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The Bachelor has been a show about white people finding love -- it was never built to handle racism

  • "It was never meant to be revolutionary; instead, it’s a well-produced, better-vetted take on the modern-day reality show. And it works," says Rachel Charlene Lewis. "White people like to watch other white people fall in love, especially in a universe that doesn’t make them face anything messier, like sexism or racism or the discrimination inherent in a world where everyone is happy, rich, skinny, and white. For better or worse, The Bachelor has perfected this utopia for the sort of white person who might ask why we can’t all just get along. This messaging, which was once unspoken, has only become louder in recent years as the franchise attempts to face its race problem. In venturing to remedy critiques that the show is racist — which have exploded during the latest season, starring Black, biracial lead Matt James — The Bachelor has instead only made its own stumblings more audible." The Rachael Kirkconnell controversy, says Lewis, "resulted in an explosion of years’ worth of racial tension that brought to life one simple fact: Maybe The Bachelor wasn’t a show that just accidentally didn’t think about Black people for 20 years. Maybe it was one that really and truly never wanted anything to do with Black people in the first place....No matter what the spinoff, The Bachelor has a specific narrative: Give audiences someone relatively easy to root for and give them a little bit of drama (but nothing too real), and keep those views on the up and up. It’s a show where life, and love, are easy. Meet a bunch of strangers, find your one and only, and live your happiest life. Anything too 'complicated' doesn’t fit into the Bachelor universe, and the inherent racism of our largest pop-culture franchises is nothing if not complicated. But, ultimately, love isn’t easy, interracial love even less so; nor is race, or racism, or the profound history of anti-Blackness in this country. Pop-culture franchises like The Bachelor may want to be able to skim the surface on race, but it’s impossible to merely skim something that warps everything it touches. As such, the series has become a prime example of what happens when a product shaped by the white gaze tries to give itself an 'update' without truly reckoning with its roots."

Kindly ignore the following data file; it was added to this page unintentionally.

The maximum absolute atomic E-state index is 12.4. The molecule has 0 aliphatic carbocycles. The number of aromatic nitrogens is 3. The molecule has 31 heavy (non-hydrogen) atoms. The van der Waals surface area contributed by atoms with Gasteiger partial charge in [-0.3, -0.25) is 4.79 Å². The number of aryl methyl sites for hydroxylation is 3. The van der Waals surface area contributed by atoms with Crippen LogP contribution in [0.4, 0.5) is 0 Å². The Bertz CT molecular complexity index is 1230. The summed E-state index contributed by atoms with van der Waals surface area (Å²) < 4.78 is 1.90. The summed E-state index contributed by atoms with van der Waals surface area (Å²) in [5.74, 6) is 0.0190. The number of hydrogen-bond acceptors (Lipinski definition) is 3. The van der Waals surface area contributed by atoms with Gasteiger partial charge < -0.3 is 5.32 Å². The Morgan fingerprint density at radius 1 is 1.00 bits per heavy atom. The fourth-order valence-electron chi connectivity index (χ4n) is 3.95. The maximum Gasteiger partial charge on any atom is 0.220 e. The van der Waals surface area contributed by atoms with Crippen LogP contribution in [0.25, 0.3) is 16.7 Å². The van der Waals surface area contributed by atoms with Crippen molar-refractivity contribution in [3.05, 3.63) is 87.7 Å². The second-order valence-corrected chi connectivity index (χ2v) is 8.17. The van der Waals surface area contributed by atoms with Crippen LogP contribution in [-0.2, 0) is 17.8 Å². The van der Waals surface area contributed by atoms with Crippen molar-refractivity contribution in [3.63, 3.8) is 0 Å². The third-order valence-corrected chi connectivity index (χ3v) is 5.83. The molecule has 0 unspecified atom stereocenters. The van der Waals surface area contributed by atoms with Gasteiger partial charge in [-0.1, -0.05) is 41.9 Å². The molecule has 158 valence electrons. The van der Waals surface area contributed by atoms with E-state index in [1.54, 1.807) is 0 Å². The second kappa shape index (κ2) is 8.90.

• The Bachelor less Christian, and thus less moralistic, is one of several ways to fix the franchise: "This show is basically Sunday school softcore porn," says Alex Zaragoza. "For years The Bachelor has leaned heavier and heavier into Christian values, some more evangelical than others. Many past leads and contestants are devout in the faith, including Sean Lowe, Madison Prewitt, Hannah Brown, Colton Underwood, Tayshia Adams, and Jake Pavelka, which created a season where their virginity and conservatism took center stage, often to cringe effect. James led the women in prayer on the first night without considering that maybe some people wouldn’t be comfortable with that, but no one batted an eyelash. Likely because Christianity is the tacit standard of the show. While people of all faiths can and should be welcome on The Bachelor, the show has become increasingly moralistic, focused on purity culture, and reflective of the values of Christianity, setting a tone that can be exclusionary and right-leaning. As a result, anyone, but in particular women contestants, who don’t uphold those values are regularly slut shamed within an inch of their life. While Hannah Brown and Rachel Lindsay shared the importance of their faith with their suitors while still discussing (or engaging in) sex, politics, and their other beliefs in a non-judgemental way, some contestants and leads have been more rigid. That doesn’t leave much room for others, and it idealizes a specific set of ideals as the standard of love and romance, and it doesn’t always end well. It’s okay to be Christian, and for that to be the basis of your romantic interactions if that’s what you choose, but contestants and leads have sometimes crumbled under the pressure to fulfill those expectations. That Christian baseline also becomes a problem with regards to the racist overtones of the series, and how contestants who aren’t Christian or base their morality or choices in Christian values are treated."
    • Unreal co-creator and former Bachelor producer Sarah Gertrude Shapiro says The Bachelor franchise has a bigger problem than Chris Harrison: “I don’t think it was just about this one season or this one girl at all,” she says. “I think it feels like a top-down problem in the franchise, and I’m glad people are starting to talk about it.”

    TOPICS: The Bachelor, ABC, Chris Harrison, Matt James, Sarah Gertrude Shapiro, Reality TV